What causes chloride-responsive metabolic alkalosis?

Updated: Dec 10, 2020
  • Author: Christie P Thomas, MBBS, FRCP, FASN, FAHA; Chief Editor: Vecihi Batuman, MD, FASN  more...
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Answer

The principal causes of chloride-responsive alkalosis are the loss of gastric secretions, ingestion of large doses of nonabsorbable antacids, and use of thiazide or loop diuretics. [2] Miscellaneous causes account for the remainder of cases. [3]

Gastric secretions are rich in hydrochloric acid (HCl). The secretion of HCl by the stomach usually stimulates bicarbonate secretion by the pancreas once the HCl reaches the duodenum. Ordinarily, these pancreatic secretions neutralize the gastric secretions, and no net gain or loss of hydrogen ions or bicarbonate occurs.

When HCl is lost through vomiting (including purging, in persons with eating disorders [4] ) or nasogastric suction, pancreatic secretions are not stimulated and a net gain of bicarbonate into the systemic circulation occurs, generating a metabolic alkalosis. Volume depletion maintains alkalosis. In this case, the hypokalemia is secondary to the alkalosis itself and to renal loss of potassium ions from the stimulation of aldosterone secretion.

Ingestion of large doses of nonabsorbable antacids (eg, magnesium hydroxide) may generate metabolic alkalosis by a rather complicated mechanism. Upon ingestion of magnesium hydroxide, calcium, or aluminum with base hydroxide or carbonate, the hydroxide anion buffers hydrogen ions in the stomach. The cation binds to bicarbonate secreted by the pancreas, leading to loss of bicarbonate with stools. In this process, both hydrogen ions and bicarbonate are lost, and, usually, no acid-base disturbance occurs. Sometimes, however, not all the bicarbonate binds to the ingested cation, which means that some bicarbonate is reabsorbed in excess of the lost hydrogen ions. This occurs primarily when antacids are administered with a cation-exchange resin (eg, sodium polystyrene sulfonate [Kayexalate]); the resin binds the cation, leaving bicarbonate unbound.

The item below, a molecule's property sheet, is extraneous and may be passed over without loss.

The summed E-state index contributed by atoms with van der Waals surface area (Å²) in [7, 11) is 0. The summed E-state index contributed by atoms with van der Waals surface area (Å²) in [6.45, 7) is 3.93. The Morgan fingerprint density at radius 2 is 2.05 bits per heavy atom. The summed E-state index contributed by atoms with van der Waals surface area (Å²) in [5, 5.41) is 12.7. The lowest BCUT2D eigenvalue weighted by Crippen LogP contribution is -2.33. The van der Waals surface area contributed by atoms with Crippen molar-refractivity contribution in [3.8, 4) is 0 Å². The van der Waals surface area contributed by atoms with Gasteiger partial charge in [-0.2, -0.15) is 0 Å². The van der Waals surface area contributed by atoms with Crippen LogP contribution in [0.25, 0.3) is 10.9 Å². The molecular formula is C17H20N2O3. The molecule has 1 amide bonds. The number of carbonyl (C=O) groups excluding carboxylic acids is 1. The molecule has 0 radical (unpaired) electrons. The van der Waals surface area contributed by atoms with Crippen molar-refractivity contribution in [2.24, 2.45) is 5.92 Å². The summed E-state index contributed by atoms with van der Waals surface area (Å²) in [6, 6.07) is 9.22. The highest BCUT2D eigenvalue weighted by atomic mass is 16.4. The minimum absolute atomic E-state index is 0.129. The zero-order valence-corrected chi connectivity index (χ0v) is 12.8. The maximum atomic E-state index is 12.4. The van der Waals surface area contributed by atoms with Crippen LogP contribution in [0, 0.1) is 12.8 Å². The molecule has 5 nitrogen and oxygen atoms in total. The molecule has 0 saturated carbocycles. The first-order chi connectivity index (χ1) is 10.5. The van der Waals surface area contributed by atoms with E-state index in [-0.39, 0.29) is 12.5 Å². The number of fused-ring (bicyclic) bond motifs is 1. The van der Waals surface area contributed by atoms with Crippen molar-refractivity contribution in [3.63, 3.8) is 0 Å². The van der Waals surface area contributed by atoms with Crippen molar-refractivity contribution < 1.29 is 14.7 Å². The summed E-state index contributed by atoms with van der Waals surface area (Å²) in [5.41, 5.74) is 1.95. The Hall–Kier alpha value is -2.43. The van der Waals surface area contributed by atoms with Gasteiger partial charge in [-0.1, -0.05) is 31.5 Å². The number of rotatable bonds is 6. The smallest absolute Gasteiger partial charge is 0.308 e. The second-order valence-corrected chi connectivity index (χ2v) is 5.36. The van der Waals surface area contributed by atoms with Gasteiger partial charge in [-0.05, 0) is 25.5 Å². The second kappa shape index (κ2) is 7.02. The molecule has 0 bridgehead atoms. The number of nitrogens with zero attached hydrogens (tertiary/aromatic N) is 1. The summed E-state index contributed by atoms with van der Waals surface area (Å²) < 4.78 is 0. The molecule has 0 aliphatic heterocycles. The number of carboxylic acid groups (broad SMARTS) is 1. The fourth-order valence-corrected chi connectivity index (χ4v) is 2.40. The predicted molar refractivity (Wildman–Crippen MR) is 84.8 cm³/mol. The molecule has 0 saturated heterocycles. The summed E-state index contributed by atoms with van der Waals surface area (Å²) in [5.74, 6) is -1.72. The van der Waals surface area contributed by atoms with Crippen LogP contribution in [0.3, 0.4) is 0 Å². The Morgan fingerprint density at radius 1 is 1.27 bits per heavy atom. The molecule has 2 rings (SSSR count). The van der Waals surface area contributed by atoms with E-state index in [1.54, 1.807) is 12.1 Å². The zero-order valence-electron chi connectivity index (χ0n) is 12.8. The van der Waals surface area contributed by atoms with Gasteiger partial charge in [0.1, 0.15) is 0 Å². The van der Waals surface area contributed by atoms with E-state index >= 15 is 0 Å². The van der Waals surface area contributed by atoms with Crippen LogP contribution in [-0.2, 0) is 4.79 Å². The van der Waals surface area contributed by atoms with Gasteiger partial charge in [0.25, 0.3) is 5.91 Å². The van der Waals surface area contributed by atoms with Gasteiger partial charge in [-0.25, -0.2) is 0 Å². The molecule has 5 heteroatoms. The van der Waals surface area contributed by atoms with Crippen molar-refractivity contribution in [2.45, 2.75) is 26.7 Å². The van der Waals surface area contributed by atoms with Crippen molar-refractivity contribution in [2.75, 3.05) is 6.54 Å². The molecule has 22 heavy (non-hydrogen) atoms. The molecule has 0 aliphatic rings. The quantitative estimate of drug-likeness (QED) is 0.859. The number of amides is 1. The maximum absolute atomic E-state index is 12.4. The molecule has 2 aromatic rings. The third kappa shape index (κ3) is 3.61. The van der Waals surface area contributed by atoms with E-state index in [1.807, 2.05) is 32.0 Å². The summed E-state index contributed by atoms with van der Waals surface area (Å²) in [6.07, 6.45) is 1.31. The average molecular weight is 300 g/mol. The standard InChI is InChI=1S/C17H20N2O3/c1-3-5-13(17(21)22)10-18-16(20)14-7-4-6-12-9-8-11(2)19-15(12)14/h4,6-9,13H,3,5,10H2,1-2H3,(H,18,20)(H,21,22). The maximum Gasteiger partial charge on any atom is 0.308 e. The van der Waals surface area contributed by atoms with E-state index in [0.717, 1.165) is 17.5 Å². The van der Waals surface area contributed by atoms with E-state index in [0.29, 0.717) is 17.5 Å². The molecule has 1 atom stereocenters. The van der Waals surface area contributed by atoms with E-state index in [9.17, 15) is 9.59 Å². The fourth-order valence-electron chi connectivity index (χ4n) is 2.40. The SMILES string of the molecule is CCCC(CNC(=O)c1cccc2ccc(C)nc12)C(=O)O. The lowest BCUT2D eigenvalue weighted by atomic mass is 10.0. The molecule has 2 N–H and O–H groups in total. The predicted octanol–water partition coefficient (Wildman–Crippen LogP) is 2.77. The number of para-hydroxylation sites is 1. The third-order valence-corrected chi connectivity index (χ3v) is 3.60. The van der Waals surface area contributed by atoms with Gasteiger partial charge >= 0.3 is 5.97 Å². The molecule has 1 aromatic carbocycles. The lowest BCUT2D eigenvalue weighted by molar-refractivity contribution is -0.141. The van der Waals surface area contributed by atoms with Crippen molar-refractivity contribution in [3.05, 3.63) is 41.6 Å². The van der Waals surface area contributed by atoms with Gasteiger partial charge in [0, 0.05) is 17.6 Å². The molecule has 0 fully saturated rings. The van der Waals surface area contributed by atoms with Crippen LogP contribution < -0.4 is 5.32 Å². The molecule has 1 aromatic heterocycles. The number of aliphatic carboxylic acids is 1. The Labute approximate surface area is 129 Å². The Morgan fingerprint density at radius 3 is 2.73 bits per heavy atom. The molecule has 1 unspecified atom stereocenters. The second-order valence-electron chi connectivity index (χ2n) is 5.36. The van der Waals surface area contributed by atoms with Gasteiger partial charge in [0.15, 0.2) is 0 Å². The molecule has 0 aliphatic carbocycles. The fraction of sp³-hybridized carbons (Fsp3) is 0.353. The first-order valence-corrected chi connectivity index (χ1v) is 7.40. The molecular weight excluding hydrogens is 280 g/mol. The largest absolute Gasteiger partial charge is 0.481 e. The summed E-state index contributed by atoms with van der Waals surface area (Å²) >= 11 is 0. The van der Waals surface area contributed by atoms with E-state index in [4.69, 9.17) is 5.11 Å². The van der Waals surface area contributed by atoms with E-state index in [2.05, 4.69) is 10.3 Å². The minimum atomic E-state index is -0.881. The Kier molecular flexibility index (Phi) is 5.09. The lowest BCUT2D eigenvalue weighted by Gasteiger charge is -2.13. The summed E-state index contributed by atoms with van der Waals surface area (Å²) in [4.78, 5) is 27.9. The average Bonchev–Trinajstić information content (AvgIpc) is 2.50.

Thiazides and loop diuretics enhance sodium chloride excretion in the distal convoluted tubule and the thick ascending loop, respectively. These agents cause metabolic alkalosis by chloride depletion and by increased delivery of sodium ions to the collecting duct, which enhances potassium ion and hydrogen ion secretion.

Volume depletion also stimulates aldosterone secretion, which enhances sodium ion reabsorption in the collecting duct and increases hydrogen ion and potassium secretion in this segment. Urine chloride is low after discontinuation of diuretic therapy, while it is high during active diuretic use.

Miscellaneous causes of metabolic alkalosis include villous adenomas, which are a rare cause of diarrhea. Villous adenomas usually lead to metabolic acidosis from loss of colonic secretions that are rich in bicarbonate, but occasionally these tumors cause metabolic alkalosis. The mechanism is not well understood. Some authors opine that hypokalemia from these tumors is the etiology of the metabolic alkalosis.

Congenital chloridorrhea (see Chloride Diarrhea, Familial. Online Mendelian Inheritance in Man [OMIM]) is a rare form of severe secretory diarrhea that is inherited as an autosomal recessive trait. Mutations in the down-regulated adenoma gene result in defective function of the chloride/bicarbonate exchange in the colon and ileum, leading to increased secretion of chloride and reabsorption of bicarbonate.

During respiratory acidosis, the kidneys reabsorb bicarbonate and secrete chloride to compensate for the acidosis. In the posthypercapnic state, urine chloride is high and can lead to chloride depletion. Once the respiratory acidosis is corrected, the kidneys cannot excrete the excess bicarbonate because of the low luminal chloride.

Infants with cystic fibrosis may develop metabolic alkalosis because of loss of chloride in sweat. These infants are also prone to volume depletion.


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